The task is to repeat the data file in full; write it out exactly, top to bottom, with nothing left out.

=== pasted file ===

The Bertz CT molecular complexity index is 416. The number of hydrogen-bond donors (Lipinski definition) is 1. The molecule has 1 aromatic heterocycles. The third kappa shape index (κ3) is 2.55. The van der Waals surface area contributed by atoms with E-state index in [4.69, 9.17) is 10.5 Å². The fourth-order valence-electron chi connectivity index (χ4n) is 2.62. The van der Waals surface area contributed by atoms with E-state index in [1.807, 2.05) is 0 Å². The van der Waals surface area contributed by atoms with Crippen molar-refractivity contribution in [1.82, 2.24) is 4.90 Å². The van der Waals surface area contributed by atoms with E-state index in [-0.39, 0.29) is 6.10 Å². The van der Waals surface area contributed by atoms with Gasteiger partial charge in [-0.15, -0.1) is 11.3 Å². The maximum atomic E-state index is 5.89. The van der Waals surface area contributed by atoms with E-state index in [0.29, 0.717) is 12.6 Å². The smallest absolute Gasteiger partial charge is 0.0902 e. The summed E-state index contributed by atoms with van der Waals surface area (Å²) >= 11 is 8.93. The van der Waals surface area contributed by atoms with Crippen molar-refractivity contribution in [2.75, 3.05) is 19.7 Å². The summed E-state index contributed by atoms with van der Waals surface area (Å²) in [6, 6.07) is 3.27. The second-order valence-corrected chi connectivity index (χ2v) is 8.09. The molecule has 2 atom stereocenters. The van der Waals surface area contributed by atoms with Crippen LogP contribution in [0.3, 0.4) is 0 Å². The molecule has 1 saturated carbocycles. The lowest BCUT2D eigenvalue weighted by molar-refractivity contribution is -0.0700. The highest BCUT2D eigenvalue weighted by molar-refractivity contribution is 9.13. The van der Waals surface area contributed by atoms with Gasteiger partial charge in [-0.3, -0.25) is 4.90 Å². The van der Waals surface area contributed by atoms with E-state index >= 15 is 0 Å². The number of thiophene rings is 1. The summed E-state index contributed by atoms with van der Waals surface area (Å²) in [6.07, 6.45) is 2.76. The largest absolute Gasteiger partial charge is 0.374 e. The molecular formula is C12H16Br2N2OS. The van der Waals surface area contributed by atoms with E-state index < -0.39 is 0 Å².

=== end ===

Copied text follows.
The Bertz CT molecular complexity index is 416. The number of hydrogen-bond donors (Lipinski definition) is 1. The molecule has 1 aromatic heterocycles. The third kappa shape index (κ3) is 2.55. The van der Waals surface area contributed by atoms with E-state index in [4.69, 9.17) is 10.5 Å². The fourth-order valence-electron chi connectivity index (χ4n) is 2.62. The van der Waals surface area contributed by atoms with E-state index in [1.807, 2.05) is 0 Å². The van der Waals surface area contributed by atoms with Crippen molar-refractivity contribution in [1.82, 2.24) is 4.90 Å². The van der Waals surface area contributed by atoms with E-state index in [-0.39, 0.29) is 6.10 Å². The van der Waals surface area contributed by atoms with Gasteiger partial charge in [-0.15, -0.1) is 11.3 Å². The maximum atomic E-state index is 5.89. The van der Waals surface area contributed by atoms with E-state index in [0.29, 0.717) is 12.6 Å². The smallest absolute Gasteiger partial charge is 0.0902 e. The summed E-state index contributed by atoms with van der Waals surface area (Å²) >= 11 is 8.93. The van der Waals surface area contributed by atoms with Crippen molar-refractivity contribution in [2.75, 3.05) is 19.7 Å². The summed E-state index contributed by atoms with van der Waals surface area (Å²) in [6, 6.07) is 3.27. The second-order valence-corrected chi connectivity index (χ2v) is 8.09. The molecule has 2 atom stereocenters. The van der Waals surface area contributed by atoms with Crippen LogP contribution in [0.3, 0.4) is 0 Å². The molecule has 1 saturated carbocycles. The lowest BCUT2D eigenvalue weighted by molar-refractivity contribution is -0.0700. The highest BCUT2D eigenvalue weighted by molar-refractivity contribution is 9.13. The van der Waals surface area contributed by atoms with Gasteiger partial charge in [-0.3, -0.25) is 4.90 Å². The van der Waals surface area contributed by atoms with E-state index >= 15 is 0 Å². The number of thiophene rings is 1. The summed E-state index contributed by atoms with van der Waals surface area (Å²) in [6.07, 6.45) is 2.76. The largest absolute Gasteiger partial charge is 0.374 e. The molecular formula is C12H16Br2N2OS. The van der Waals surface area contributed by atoms with E-state index < -0.39 is 0 Å².